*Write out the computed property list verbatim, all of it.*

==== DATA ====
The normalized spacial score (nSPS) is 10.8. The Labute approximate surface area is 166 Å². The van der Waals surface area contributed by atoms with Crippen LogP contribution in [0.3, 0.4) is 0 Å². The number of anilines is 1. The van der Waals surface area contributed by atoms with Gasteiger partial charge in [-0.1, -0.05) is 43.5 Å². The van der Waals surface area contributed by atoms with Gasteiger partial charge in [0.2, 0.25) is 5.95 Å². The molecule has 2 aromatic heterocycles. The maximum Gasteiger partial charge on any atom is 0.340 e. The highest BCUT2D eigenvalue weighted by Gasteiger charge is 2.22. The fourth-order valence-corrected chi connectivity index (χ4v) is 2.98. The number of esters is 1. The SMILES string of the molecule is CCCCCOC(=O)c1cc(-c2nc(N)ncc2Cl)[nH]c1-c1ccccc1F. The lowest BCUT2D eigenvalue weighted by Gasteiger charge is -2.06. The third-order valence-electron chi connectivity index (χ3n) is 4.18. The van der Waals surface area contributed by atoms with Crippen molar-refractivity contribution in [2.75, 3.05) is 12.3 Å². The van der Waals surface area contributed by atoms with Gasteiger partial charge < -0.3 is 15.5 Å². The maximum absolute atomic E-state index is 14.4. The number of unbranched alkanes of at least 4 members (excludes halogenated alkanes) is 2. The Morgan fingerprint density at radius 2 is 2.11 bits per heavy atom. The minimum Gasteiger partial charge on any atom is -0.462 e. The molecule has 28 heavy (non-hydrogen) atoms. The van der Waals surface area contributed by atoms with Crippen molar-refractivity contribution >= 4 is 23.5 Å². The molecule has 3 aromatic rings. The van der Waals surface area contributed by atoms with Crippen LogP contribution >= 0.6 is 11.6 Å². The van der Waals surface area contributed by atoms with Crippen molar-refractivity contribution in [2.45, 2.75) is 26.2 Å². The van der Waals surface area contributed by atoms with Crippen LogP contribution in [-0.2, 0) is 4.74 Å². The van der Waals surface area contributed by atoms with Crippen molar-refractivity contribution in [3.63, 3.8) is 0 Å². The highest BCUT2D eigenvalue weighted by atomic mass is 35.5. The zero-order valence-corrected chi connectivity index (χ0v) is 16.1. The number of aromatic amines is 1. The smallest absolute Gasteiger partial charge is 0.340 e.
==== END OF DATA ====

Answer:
The normalized spacial score (nSPS) is 10.8. The Labute approximate surface area is 166 Å². The van der Waals surface area contributed by atoms with Crippen LogP contribution in [0.3, 0.4) is 0 Å². The number of anilines is 1. The van der Waals surface area contributed by atoms with Gasteiger partial charge in [-0.1, -0.05) is 43.5 Å². The van der Waals surface area contributed by atoms with Gasteiger partial charge in [0.2, 0.25) is 5.95 Å². The molecule has 2 aromatic heterocycles. The maximum Gasteiger partial charge on any atom is 0.340 e. The highest BCUT2D eigenvalue weighted by Gasteiger charge is 2.22. The fourth-order valence-corrected chi connectivity index (χ4v) is 2.98. The number of esters is 1. The SMILES string of the molecule is CCCCCOC(=O)c1cc(-c2nc(N)ncc2Cl)[nH]c1-c1ccccc1F. The lowest BCUT2D eigenvalue weighted by Gasteiger charge is -2.06. The third-order valence-electron chi connectivity index (χ3n) is 4.18. The van der Waals surface area contributed by atoms with Crippen molar-refractivity contribution in [2.75, 3.05) is 12.3 Å². The van der Waals surface area contributed by atoms with Gasteiger partial charge < -0.3 is 15.5 Å². The maximum absolute atomic E-state index is 14.4. The number of unbranched alkanes of at least 4 members (excludes halogenated alkanes) is 2. The Morgan fingerprint density at radius 2 is 2.11 bits per heavy atom. The minimum Gasteiger partial charge on any atom is -0.462 e. The molecule has 28 heavy (non-hydrogen) atoms. The van der Waals surface area contributed by atoms with Crippen molar-refractivity contribution >= 4 is 23.5 Å². The molecule has 3 aromatic rings. The van der Waals surface area contributed by atoms with Crippen LogP contribution >= 0.6 is 11.6 Å². The van der Waals surface area contributed by atoms with Crippen molar-refractivity contribution in [2.45, 2.75) is 26.2 Å². The van der Waals surface area contributed by atoms with Crippen LogP contribution in [-0.2, 0) is 4.74 Å². The van der Waals surface area contributed by atoms with Crippen molar-refractivity contribution in [3.63, 3.8) is 0 Å². The highest BCUT2D eigenvalue weighted by atomic mass is 35.5. The zero-order valence-corrected chi connectivity index (χ0v) is 16.1. The number of aromatic amines is 1. The smallest absolute Gasteiger partial charge is 0.340 e.